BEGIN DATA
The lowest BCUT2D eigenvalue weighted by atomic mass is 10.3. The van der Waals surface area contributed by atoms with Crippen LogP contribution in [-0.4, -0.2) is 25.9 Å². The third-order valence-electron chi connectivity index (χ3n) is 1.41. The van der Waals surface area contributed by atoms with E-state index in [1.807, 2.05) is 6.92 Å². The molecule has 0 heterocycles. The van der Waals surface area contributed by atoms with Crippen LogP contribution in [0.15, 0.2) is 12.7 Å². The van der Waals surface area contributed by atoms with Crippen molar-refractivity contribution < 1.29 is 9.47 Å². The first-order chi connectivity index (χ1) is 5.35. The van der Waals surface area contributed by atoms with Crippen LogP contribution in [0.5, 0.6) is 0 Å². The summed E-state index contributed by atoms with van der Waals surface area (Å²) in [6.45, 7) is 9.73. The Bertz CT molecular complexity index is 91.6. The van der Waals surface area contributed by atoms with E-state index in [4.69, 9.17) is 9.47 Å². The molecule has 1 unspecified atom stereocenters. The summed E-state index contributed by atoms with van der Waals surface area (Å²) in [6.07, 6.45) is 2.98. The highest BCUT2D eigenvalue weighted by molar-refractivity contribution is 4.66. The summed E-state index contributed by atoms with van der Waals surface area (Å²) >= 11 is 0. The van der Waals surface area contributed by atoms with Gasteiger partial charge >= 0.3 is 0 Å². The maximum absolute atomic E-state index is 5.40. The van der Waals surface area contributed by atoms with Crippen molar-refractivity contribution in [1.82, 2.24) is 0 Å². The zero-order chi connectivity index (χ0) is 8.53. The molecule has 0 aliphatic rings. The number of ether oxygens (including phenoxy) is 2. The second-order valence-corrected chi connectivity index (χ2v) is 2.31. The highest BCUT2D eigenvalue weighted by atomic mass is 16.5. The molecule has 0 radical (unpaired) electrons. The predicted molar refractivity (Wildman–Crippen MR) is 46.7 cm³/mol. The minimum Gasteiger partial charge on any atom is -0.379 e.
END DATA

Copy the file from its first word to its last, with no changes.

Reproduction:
The lowest BCUT2D eigenvalue weighted by atomic mass is 10.3. The van der Waals surface area contributed by atoms with Crippen LogP contribution in [-0.4, -0.2) is 25.9 Å². The third-order valence-electron chi connectivity index (χ3n) is 1.41. The van der Waals surface area contributed by atoms with E-state index in [1.807, 2.05) is 6.92 Å². The molecule has 0 heterocycles. The van der Waals surface area contributed by atoms with Crippen LogP contribution in [0.15, 0.2) is 12.7 Å². The van der Waals surface area contributed by atoms with Crippen molar-refractivity contribution < 1.29 is 9.47 Å². The first-order chi connectivity index (χ1) is 5.35. The van der Waals surface area contributed by atoms with Crippen LogP contribution in [0.5, 0.6) is 0 Å². The summed E-state index contributed by atoms with van der Waals surface area (Å²) in [6.45, 7) is 9.73. The Bertz CT molecular complexity index is 91.6. The van der Waals surface area contributed by atoms with E-state index in [4.69, 9.17) is 9.47 Å². The molecule has 1 unspecified atom stereocenters. The summed E-state index contributed by atoms with van der Waals surface area (Å²) in [6.07, 6.45) is 2.98. The highest BCUT2D eigenvalue weighted by molar-refractivity contribution is 4.66. The summed E-state index contributed by atoms with van der Waals surface area (Å²) >= 11 is 0. The van der Waals surface area contributed by atoms with Gasteiger partial charge >= 0.3 is 0 Å². The maximum absolute atomic E-state index is 5.40. The van der Waals surface area contributed by atoms with Crippen molar-refractivity contribution in [1.82, 2.24) is 0 Å². The zero-order chi connectivity index (χ0) is 8.53. The molecule has 0 aliphatic rings. The number of ether oxygens (including phenoxy) is 2. The second-order valence-corrected chi connectivity index (χ2v) is 2.31. The highest BCUT2D eigenvalue weighted by atomic mass is 16.5. The molecule has 0 radical (unpaired) electrons. The predicted molar refractivity (Wildman–Crippen MR) is 46.7 cm³/mol. The minimum Gasteiger partial charge on any atom is -0.379 e.